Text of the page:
Churches feel the squeeze in Vancouver’s hot real estate market

Downsizing, redeveloping and renting — just some of the ways churches try to afford the city

For Valerie Weinert, life happened at church.

She remembers learning about God in the gym during Sunday school. She remembers saying her wedding vows at the front of the stained-glassed sanctuary. She remembers longtime friends who have passed away.

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Weinert was born in 1948. She attended Oakridge United Church growing up, six blocks east from her family’s duplex on Cambie and 46th. But development is coming to the site, and the church building of nearly seven decades will be demolished.

Valerie Weinert (foreground), Cheryl Entwistle, Dorothy Briggs and Josie Fesenmaier regularly attend Oakridge United Church, which has decided to redevelop the site in partnership with a developer. Fifty-eight condos will be built, and the congregation will meet in a smaller space in the building. Photo Dan Toulgoet

“It’s like any family home,” said Weinert. “You lose a family home and you remember all the good times you’ve had. Even when you’ve got all the memories, it’s still a sad thing.”

Weinert remembers having to sit in the basement with her parents whenever they were late for big Christmas and Easter. They had to listen to the service from a pipe because the upstairs was packed.

There isn’t that kind of attendance today. There are now 60 regular churchgoers, most over 50 years of age. That’s why the United Church has decided to redevelop the site in partnership with a developer. Fifty-eight condos will be built, and the congregation will meet in a smaller space in the building.

Just like how Vancouverites are hard-pressed for housing solutions in the expensive city, churches have also been forced to get creative with the space they have. After all, their land is worth millions.

Oakridge Lutheran a block away is also partnering with a developer to downsize and bring in housing units. Downtown’s Coastal Church made a deal with developers who put Vancouver’s tallest tower — the 62-storey Shangri-La Hotel — on the property beside the church building. In exchange, they got a $4.4-million renovation.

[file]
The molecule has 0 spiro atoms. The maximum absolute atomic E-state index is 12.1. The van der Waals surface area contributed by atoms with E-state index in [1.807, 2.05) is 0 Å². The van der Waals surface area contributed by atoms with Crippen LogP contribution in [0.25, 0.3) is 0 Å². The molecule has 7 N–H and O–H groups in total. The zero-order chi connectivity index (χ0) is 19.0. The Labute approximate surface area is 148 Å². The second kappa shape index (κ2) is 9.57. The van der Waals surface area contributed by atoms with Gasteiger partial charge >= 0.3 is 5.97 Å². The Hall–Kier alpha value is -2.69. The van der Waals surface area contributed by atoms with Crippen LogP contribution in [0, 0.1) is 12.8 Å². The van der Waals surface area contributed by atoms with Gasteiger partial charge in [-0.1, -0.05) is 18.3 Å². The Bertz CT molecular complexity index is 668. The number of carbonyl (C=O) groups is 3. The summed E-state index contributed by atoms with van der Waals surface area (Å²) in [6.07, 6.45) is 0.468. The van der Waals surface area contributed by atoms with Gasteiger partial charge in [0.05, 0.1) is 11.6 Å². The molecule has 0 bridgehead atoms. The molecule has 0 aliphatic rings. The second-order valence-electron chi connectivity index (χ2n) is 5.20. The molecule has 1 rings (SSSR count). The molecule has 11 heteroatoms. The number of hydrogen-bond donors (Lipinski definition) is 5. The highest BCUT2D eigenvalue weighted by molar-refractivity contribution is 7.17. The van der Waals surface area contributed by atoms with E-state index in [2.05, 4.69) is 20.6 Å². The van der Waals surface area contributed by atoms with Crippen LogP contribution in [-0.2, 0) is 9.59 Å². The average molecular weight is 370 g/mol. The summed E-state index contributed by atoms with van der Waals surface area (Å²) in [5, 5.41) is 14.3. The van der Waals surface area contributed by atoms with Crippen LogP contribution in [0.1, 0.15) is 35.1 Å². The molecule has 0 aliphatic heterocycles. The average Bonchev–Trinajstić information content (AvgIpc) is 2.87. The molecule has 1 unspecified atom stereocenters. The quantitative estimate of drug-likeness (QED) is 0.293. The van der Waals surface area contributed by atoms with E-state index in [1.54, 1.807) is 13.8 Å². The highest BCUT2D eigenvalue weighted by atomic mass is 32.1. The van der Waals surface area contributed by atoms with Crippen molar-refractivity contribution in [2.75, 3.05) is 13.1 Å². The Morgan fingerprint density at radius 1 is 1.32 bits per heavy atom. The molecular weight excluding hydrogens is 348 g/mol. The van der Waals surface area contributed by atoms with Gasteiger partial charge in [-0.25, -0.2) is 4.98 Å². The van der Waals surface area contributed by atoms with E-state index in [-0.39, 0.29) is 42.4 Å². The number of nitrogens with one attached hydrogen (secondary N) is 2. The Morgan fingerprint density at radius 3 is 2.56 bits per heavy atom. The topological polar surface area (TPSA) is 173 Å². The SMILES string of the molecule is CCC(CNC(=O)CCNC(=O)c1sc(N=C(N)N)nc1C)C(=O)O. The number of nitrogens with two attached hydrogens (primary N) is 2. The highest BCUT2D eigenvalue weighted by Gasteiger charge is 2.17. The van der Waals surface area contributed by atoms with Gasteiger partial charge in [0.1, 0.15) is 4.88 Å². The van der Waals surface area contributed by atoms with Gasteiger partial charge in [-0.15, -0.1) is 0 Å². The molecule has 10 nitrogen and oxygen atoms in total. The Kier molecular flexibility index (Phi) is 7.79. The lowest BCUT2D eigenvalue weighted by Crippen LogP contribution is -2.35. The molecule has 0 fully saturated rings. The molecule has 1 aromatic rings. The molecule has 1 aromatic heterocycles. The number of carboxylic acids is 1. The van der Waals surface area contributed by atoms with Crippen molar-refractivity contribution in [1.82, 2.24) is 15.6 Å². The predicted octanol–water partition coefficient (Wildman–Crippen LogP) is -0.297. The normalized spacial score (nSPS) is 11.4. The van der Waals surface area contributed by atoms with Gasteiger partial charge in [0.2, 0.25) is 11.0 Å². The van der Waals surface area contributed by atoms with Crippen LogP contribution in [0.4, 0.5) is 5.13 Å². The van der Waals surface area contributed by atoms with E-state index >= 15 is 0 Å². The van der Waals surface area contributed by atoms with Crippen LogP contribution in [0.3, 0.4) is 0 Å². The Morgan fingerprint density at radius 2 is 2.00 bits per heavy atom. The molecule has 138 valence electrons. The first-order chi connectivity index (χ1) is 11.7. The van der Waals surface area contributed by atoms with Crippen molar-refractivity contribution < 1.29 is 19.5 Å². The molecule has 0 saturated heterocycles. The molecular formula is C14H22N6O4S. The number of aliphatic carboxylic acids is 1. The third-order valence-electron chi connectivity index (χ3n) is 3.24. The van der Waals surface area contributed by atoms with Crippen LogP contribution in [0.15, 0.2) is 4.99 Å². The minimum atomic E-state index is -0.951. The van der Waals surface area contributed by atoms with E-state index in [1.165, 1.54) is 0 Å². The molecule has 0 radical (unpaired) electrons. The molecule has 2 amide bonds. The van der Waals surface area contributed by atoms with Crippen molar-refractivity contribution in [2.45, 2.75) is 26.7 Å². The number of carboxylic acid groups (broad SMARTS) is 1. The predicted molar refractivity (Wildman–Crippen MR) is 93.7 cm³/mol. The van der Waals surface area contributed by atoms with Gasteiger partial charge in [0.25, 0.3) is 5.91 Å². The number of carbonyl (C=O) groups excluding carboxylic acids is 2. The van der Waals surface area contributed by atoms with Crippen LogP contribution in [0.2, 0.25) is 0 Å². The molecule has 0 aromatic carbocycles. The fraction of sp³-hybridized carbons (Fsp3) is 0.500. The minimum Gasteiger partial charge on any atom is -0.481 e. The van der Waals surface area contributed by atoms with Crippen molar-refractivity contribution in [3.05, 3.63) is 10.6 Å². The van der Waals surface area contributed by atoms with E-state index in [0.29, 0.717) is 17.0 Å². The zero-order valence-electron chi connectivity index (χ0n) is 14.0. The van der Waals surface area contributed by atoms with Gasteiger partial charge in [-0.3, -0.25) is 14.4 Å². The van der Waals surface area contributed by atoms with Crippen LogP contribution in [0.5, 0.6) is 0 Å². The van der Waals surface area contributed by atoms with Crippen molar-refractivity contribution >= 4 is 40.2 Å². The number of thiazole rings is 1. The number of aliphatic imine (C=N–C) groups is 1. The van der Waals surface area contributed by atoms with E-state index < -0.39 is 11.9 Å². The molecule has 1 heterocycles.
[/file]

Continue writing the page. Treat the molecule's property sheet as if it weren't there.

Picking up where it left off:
“Real estate is real estate at the end of the day,” said Rav Rampuri.

He and his partner Leonardo Di Francesco are the Holy Realtors. They’ve been selling religious properties together for 21 years, everything from churches to temples to mosques, and they’ve seen the market heat up like never before.

The Holy Realtors used to have up to seven properties for sale a time. No one has that many listings today. As soon as a reasonably-priced church is on the market, it’s snapped up.

Some groups don’t even care if a building is from a different faith. A Buddhist monastery once purchased the art deco Salvation Army Temple at Hastings and Gore. A mosque took over a Chinese Mennonite church near Commercial and Broadway. And if another religious group doesn’t snap up the property, a developer usually will.

“The value of the land outweighs the capacities of some groups to buy them,” said Rampuri. On the East Side, churches sell for about $2 million and up. On the West Side, about $5 million and up.

“I’m not a big fan of development — me and Leo love to sell buildings to maintain the church status — but my manager said to me earlier: God also renovates.”